NRU Deck Plate

National Research Universal

One of the largest and most versatile research reactors in the world

This reactor was a landmark achievement in Canadian science and technology when it went into service on November 3, 1957.  Almost six decades later, NRU continued to play a key role in advancing the quality of life of Canadians and people around the world before it went offline on March 31, 2018.

The NRU reactor was built for three purposes: to be a supplier of industrial and medical radioisotopes used for the diagnosis and treatment of life-threatening diseases; to be a major Canadian facility for neutron physics research, and to provide engineering research and development support for CANDU® power reactors.

NRU also housed the centre for neutron beam research in Canada and was one of the few research reactors in the world available for commercial use. Neutrons produced by the NRU were used to investigate and non-destructively study all types of industrial and biological materials. More than 200 professors, students and industrial researchers came to NRU every year to make use of this national resource. By using neutrons to probe materials, in-depth research was performed on metals, alloys, polymers, biomaterials, glass, ceramics, thin films, cement and minerals. This work lead to advances in medical, industrial and scientific fields that benefitted all Canadians. 

NRU had the honour of being the workplace of Canadian physicist Dr. Bertram Brockhouse, who won the Nobel Prize in Physics in 1994. Using neutron scattering to explore materials, he invented a new, highly sophisticated neutron instrument known as a triple axis spectrometer. These are now standard instruments at every neutron laboratory throughout the world.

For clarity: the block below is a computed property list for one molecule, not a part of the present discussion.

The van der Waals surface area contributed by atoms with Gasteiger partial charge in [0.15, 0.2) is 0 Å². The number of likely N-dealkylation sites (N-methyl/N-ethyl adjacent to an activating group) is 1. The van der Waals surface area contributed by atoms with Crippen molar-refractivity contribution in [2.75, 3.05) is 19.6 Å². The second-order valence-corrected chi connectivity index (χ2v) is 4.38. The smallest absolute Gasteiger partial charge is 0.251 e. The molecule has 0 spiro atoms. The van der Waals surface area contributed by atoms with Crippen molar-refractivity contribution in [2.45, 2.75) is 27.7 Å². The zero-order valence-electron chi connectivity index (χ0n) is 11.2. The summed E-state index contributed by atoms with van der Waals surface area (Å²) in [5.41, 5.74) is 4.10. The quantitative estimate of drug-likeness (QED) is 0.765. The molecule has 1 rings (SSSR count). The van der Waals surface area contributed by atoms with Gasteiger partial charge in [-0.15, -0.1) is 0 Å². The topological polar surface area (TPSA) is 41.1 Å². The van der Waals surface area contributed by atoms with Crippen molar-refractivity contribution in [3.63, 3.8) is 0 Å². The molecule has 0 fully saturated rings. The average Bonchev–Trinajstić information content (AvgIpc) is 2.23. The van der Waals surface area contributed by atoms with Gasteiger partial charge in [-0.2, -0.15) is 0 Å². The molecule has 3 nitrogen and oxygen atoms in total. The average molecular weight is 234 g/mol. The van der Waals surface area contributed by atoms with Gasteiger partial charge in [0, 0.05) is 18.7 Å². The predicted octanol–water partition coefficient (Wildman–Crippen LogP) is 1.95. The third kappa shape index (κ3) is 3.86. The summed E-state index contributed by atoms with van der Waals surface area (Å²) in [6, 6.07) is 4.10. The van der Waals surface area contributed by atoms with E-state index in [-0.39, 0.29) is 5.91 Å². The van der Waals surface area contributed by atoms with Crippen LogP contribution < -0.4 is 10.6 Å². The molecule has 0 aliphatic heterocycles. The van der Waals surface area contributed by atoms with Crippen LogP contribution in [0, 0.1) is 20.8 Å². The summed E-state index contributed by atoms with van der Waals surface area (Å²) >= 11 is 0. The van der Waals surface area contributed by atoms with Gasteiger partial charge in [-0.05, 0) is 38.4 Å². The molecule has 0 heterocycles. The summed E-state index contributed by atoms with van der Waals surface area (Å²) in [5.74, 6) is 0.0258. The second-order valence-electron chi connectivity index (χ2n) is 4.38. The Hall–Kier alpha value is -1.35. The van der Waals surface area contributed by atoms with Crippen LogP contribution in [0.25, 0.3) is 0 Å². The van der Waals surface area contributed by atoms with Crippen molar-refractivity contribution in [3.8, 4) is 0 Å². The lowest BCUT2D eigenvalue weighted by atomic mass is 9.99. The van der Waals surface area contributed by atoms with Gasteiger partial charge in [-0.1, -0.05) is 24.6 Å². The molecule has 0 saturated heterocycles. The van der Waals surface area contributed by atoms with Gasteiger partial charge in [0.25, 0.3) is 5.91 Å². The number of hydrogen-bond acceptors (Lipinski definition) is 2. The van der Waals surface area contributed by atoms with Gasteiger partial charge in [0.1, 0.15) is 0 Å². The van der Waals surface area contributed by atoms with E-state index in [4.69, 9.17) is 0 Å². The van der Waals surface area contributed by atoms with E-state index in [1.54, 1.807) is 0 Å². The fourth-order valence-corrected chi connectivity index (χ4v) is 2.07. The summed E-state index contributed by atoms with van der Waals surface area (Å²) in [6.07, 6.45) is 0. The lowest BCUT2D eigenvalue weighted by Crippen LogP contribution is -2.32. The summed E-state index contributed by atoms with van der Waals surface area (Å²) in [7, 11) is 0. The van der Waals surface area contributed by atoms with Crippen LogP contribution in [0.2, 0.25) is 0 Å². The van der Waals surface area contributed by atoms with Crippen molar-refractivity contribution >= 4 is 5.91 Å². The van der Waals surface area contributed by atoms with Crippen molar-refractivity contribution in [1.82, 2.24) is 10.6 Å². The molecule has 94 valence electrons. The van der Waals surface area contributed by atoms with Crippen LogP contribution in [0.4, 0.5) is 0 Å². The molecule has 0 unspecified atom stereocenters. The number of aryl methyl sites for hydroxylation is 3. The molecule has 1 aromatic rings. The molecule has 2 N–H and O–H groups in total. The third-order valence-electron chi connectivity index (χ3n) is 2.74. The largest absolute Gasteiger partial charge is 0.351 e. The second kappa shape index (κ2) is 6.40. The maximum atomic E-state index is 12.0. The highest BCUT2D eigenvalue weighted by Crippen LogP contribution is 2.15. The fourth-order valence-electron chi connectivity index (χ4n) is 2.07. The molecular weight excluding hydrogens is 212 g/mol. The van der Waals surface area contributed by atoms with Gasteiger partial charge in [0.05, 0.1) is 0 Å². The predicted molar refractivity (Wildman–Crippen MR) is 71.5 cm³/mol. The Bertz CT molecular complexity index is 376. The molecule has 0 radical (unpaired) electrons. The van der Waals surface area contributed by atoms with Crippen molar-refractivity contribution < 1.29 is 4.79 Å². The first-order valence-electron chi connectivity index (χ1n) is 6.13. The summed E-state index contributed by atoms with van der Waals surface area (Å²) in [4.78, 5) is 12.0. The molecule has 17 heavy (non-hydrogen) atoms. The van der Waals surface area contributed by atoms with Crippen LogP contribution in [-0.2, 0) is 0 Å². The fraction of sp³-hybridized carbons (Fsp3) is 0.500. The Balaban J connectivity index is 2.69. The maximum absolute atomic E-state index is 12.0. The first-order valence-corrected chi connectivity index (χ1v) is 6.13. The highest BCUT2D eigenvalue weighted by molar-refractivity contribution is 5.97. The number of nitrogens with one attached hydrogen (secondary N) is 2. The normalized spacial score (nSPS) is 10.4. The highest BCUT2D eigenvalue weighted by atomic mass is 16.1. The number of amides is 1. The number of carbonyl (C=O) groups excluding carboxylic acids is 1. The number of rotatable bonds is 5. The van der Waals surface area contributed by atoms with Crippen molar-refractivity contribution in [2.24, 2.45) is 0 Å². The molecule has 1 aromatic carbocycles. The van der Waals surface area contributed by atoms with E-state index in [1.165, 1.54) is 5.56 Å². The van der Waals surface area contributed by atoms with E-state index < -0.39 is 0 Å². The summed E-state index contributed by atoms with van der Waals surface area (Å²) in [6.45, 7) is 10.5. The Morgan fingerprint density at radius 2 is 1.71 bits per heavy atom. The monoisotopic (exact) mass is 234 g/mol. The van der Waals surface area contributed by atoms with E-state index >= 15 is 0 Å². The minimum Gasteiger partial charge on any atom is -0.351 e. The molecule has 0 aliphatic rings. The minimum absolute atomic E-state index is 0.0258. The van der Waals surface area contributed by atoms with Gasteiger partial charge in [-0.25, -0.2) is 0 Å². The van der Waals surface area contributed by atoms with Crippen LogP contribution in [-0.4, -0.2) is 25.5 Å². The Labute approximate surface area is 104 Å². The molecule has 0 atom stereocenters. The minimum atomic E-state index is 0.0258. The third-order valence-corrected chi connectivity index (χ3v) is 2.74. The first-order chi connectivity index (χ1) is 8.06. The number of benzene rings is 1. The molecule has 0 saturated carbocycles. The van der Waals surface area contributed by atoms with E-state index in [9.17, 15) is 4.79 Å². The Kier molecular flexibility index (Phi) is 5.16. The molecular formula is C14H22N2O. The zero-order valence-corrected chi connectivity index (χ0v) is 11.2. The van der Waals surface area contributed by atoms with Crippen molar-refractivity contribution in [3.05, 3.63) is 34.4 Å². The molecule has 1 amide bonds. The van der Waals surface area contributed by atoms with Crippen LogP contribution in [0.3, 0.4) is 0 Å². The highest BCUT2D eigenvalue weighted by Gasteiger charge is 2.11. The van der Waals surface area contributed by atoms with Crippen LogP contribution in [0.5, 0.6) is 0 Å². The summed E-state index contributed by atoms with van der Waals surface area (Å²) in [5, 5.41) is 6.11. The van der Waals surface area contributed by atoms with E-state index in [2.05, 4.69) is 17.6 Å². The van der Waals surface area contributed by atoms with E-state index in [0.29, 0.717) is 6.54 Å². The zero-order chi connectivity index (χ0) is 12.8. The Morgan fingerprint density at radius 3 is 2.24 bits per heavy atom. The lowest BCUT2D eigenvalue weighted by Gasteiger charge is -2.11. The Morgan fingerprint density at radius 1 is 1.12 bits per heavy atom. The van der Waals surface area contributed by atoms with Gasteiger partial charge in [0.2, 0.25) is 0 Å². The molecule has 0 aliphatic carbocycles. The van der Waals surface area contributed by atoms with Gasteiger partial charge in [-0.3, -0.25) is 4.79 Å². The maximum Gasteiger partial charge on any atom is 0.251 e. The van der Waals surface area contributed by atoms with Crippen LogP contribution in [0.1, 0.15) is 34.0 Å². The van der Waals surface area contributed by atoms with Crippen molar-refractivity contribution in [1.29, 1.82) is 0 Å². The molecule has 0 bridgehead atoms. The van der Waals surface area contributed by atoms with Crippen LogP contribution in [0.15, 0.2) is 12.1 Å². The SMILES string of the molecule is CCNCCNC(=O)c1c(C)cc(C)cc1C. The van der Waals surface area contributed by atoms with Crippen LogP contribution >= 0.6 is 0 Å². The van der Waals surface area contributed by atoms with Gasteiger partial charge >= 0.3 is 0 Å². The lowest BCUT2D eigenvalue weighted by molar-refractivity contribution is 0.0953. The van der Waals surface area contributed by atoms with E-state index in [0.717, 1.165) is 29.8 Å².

As one of the world’s most versatile research reactors, NRU also produced the fundamental knowledge required to develop, maintain and evolve Canada's fleet of CANDU power stations. While NRU didn't produce electricity, it is Canada’s only major materials and fuel testing reactor used to support and advance the CANDU design.

NRU contained testing equipment that allowed scientists and engineers to replicate a power reactor’s working conditions. This allowed them to apply that knowledge to building safer and more efficient CANDU technology for use in Canada and abroad.

Since March 31, 2018, NRU has been placed into guaranteed safe shutdown state followed by storage with surveillance.  The reactor will remain in that state until decommissioning, which is currently scheduled to begin in 2028.